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Zumdahl Zumdahl DeCoste CHEMISTRY World of
Chapter 4 Nomenclature
Copyright © Houghton Mifflin Company4-3 Goals of Chapter 4 1.Name binary compounds of metal and non- metal 2.Name binary compounds containing only non-metals 3.Learn names of polyatomic ions and how to use them in naming 4.Learn common acids and how to name them 5.Write the formula of a compound when name is given
Copyright © Houghton Mifflin Company4-4 Binary compound: composed of two elements (bi-) Compounds that contain a metal and nonmetal Compounds that contain two nonmetals
Copyright © Houghton Mifflin Company4-5 * Binary ionic compound: contain a positive ion (cation) and a negative ion (anion) -To name these compounds, you simply name the ions -Positive ion always named first, negative ion named last Example: NaCl (sodium chloride), not ClNa (Chloride sodium) Sum of all charges must equal zero
Copyright © Houghton Mifflin Company4-6 Table 4.1
Copyright © Houghton Mifflin Company4-7 Type I Binary Compounds: The metal present only forms one type of cation. contain a positive ion (cation) and a negative ion (anion) Group 1 and 2 metals (sometimes Group 3) See Table 4.1
Copyright © Houghton Mifflin Company4-8 Rules for naming 1. The cation is always named first and the anion named second 2. A simple cation (obtained from a single atom) takes its name from the name of the element 3. A simple anion (obtained from a single atom) is named by taking the first part of the element name (the root) and adding – ide.
Copyright © Houghton Mifflin Company4-9 Examples of Type I Binary Compounds NaCl Sodium Chloride Na +1 combines with Cl -1, sum is zero KI Potassium Iodide K +1 combines with I -1, sum is zero MgCl 2 Magnesium Chloride Mg +2 combines with 2 Cl -1, sum is zero
Copyright © Houghton Mifflin Company4-10 Type II Binary Compounds: The metal present can form two (or more) cations that have different charges. Many transition metals (some Group 3) See Table 4.2
Copyright © Houghton Mifflin Company4-11 Rules for naming 1. Use basically same procedure as Type I, except 2. Use Roman Numerals to designate charge on cations (i.e. Fe2+ = Iron (II)) 3. Old system (sometimes still used): Ion with the higher charge has a name ending in –ic and ion with the lower charge has a name ending in – ous. For example Fe2+ = ferrous ion and Fe3+ = ferric ion.
Copyright © Houghton Mifflin Company Do not use Roman numerals for Type I compounds!
Copyright © Houghton Mifflin Company4-13 Example of Type II Binary Compounds FeCl 2 Chloride is Cl -1, since there are 2 Chloride ions, the total charge is -2 Iron is transition metal with unknown charge Sum must be zero, so Fe must be +2 Proper way to write name is Iron (II) chloride Page 91 has more examples
Copyright © Houghton Mifflin Company4-14 Table 4.2
Copyright © Houghton Mifflin Company4-15 Type III Binary Compounds: compounds containing only nonmetals See prefixes in Table 4.3 Rules for naming 1. The first element in the formula is named first 2. The second element named as though it were an anion (oxygen → oxide) 3. Prefixes are used to denote the numbers of atoms present (O2 = dioxide)
Copyright © Houghton Mifflin Company The prefix mono- is never used when naming the first element. (CO is carbon monoxide not monocarbon monoxide) 5. To avoid awkward pronunciation, drop final o or a of prefix when second element is oxygen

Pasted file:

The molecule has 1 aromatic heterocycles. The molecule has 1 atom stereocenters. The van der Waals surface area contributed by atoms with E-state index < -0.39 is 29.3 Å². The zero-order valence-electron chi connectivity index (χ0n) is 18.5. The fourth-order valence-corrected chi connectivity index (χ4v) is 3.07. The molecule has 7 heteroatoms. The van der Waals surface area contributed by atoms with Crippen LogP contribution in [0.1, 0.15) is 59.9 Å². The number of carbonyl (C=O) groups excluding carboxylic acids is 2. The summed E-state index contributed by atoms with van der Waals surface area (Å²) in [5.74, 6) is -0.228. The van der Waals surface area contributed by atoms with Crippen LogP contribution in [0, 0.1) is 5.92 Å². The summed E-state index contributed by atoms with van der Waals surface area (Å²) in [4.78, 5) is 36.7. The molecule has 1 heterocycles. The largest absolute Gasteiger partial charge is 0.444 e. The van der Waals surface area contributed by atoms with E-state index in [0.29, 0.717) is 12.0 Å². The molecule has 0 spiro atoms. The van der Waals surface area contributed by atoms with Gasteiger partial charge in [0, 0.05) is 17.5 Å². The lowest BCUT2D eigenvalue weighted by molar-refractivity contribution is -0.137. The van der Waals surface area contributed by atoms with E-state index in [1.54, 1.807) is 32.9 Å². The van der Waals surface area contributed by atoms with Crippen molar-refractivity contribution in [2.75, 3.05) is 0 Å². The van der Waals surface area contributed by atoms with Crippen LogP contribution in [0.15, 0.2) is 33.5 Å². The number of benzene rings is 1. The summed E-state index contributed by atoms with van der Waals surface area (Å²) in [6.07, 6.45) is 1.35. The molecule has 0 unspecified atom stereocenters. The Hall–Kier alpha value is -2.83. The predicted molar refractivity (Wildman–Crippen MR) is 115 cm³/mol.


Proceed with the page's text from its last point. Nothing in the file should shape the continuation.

Copyright © Houghton Mifflin Company4-17 Prefixes are: Mono = 1 Di = 2 Tri = 2 Tetra = 4 Penta= 5 Hexa= 6 Hepta = 7 Octa = 8
Copyright © Houghton Mifflin Company4-18 Some compounds are always referred to by the common names: H 2 O = water NH 3 = ammonia
Copyright © Houghton Mifflin Company4-19 Figure 4.1: A flow chart for naming binary compounds.
Copyright © Houghton Mifflin Company4-20 Polyatomic Ions: charged entities composed of several atoms bound together Entire group has a positive or negative charge Oxyanions: contain atom of a given element and different numbers of oxygen atoms (i.e. nitrate, nitrite)
Copyright © Houghton Mifflin Company4-21 Name of one with smaller number of oxygen atoms ends in –ite (nitrite, sulfite) Name of one with larger number of oxygen atoms ends in –ate (nitrate, sulfate) When more than two oxyanions in series, use hypo- (less than – for fewest) and per- (more than – for most) (hypochlorite, chlorite, chlorate, perchlorate)
Copyright © Houghton Mifflin Company4-22 Rules for naming 1. Must recognize the polyatomic ion (break into two parts) 2. Use rules similar to naming binary ionic compounds 3. Treat polyatomic same as individual element, determine whether Type I, II, or III ****See flow chart on page 102
Copyright © Houghton Mifflin Company4-23 Table 4.4
Copyright © Houghton Mifflin Company4-24 Acids: molecules that produce H+ ions when dissolved in water First recognized by sour taste Molecule with one or more H+ ions attached to an anion Naming depends on whether or not oxygen present in anion
Copyright © Houghton Mifflin Company4-25 Rules for naming 1. If anion does not contain oxygen: acid named with the prefix hydro- and the suffix –ic attached to the root of the name of the element (i.e. hydrochloric acid = HCl, hydrocyanic acid = HCN) 2. When anion contains oxygen: the acid name is formed from the root name of the central element of the anion or the anion name with a suffix of –ic or –ous. 3. When the anion name ends in –ate, the suffix –ic is used (i.e. H2SO4 = sulfuric acid). 4. When anion name ends in -ite, the suffix –ous is used (i.e. H2SO3 = sulfurous acid) *See flow chart on page 105
Writing names from formulas Use naming process and work backwards
Copyright © Houghton Mifflin Company4-27 Figure 4.2: Overall strategy for naming chemical compounds.
Nomenclature Chapter 4. Nomenclature = Naming Common names were created before there was a system in place Common names were created before there was.
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